“Equality,” wrote Balzac, “may be a right, but no power on earth can convert it into a fact.”
Just ask any schoolchild who has watched some classmates breeze four grades ahead in the math curriculum as others struggle to complete their daily assignments. Life is rife with inequality: some people are good looking and others plain, some clever and others slow, some soar to popularity while others long to be noticed.
No wonder we are so preoccupied with inequality, and no wonder our conversations about policy solutions leave off many of the inequalities that most worry us. The world is full of problems, but public policy recognizes only those for which there’s a reasonable chance the government might attempt a solution. Any other “problem” is simply a sad fact, and will remain so.
If we want to have a public discussion about inequality, the first thing we have to do is define which sorts of inequality meet the definition of a “problem”. We then need to decide which of these problems should be solved. Not every problem qualifies.
We will begin by excluding the “sad facts”: the large swathes of inequality that the government probably won’t attempt to solve, because the possible solutions would be politically impossible or morally abhorrent. The government isn’t going to find you friends, nor can it get you a loving spouse or a better singing voice. On the other hand, the government is pretty good at moving money around, so we tend to spend a lot of time talking about income inequality.
Yet, even income inequality turns out to be surprisingly ill-defined. It is a melting pot into which we throw wealth inequality, wage inequality, inequality of opportunity, inequality of political power and often rigidity of socioeconomic class. Frequently, we also toss in the absolute, rather than relative, difficulties of a life in poverty. Yet, no matter how hard we stir, these things cannot all be made into a single issue called “inequality”.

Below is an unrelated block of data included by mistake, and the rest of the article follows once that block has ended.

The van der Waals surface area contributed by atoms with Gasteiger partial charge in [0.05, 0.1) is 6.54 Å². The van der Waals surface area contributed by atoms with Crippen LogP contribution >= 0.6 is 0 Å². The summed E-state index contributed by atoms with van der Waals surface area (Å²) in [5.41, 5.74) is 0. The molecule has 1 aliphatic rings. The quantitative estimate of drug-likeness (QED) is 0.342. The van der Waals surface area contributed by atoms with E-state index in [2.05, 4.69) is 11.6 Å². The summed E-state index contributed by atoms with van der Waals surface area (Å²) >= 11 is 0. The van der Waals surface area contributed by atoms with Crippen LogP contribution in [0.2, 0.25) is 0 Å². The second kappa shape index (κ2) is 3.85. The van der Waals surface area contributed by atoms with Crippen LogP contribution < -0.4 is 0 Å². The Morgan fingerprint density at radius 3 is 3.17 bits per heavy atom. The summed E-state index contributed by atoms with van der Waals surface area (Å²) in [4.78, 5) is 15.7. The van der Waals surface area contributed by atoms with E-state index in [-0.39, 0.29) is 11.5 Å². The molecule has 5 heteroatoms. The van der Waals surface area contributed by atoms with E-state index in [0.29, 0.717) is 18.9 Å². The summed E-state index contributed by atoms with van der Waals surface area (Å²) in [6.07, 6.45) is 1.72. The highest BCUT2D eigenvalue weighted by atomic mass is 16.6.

So, which ones should we try to fix, and how?
I would cross income inequality itself off the list of priorities. Far greater concerns include: absolute suffering among those with low incomes; a socioeconomic structure that seems to be ossifying into a hierarchy of professional classes; and a decline in income mobility, which is to say, in equality of opportunity. It doesn’t really matter whether Bill Gates has some incomprehensible sum of money at his disposal. It does matter a great deal whether there are Americans in desperate want. And of course, it matters whether anyone with the aptitude and motivation can become the next Bill Gates, or only a handful of privileged people who are already well off.
I also submit that the importance of the issue is inversely proportionate to the ease of solution. The government is very good at taxing income of some Americans and writing cheques to others. (Whether you think it should do this is, of course, a different question.) It is very bad at preparing someone to live a solid and fulfilling life of work and community, which is one reason we mostly leave that job to parents.
The government is also not well suited to creating a lot of satisfying and remunerative jobs. It can contribute to productivity and help companies to flourish, for example, through basic research and by maintaining a competent legal and regulatory system. And it can directly create a few jobs providing government services; these have been, for many communities at many times, a stepping stone to the middle class.
But there are limits to how many jobs the government can create without choking off the productive economy that funds the government (not least, the current financial limits imposed by state budgets already deeply overstrained by financial promises made to previous generations of workers). For the most part, the best the government can do is to avoid stepping on the creation of satisfying and remunerative jobs; no nation on earth seems to have figured out how to generate “good jobs” for everyone.
All this means is that there is no silver bullet for the government to guarantee full employment and solve structural inequality. The government can do something—but it remains to be seen exactly what, and how much. BLOOMBERG
Megan McArdle is a Bloomberg View columnist.
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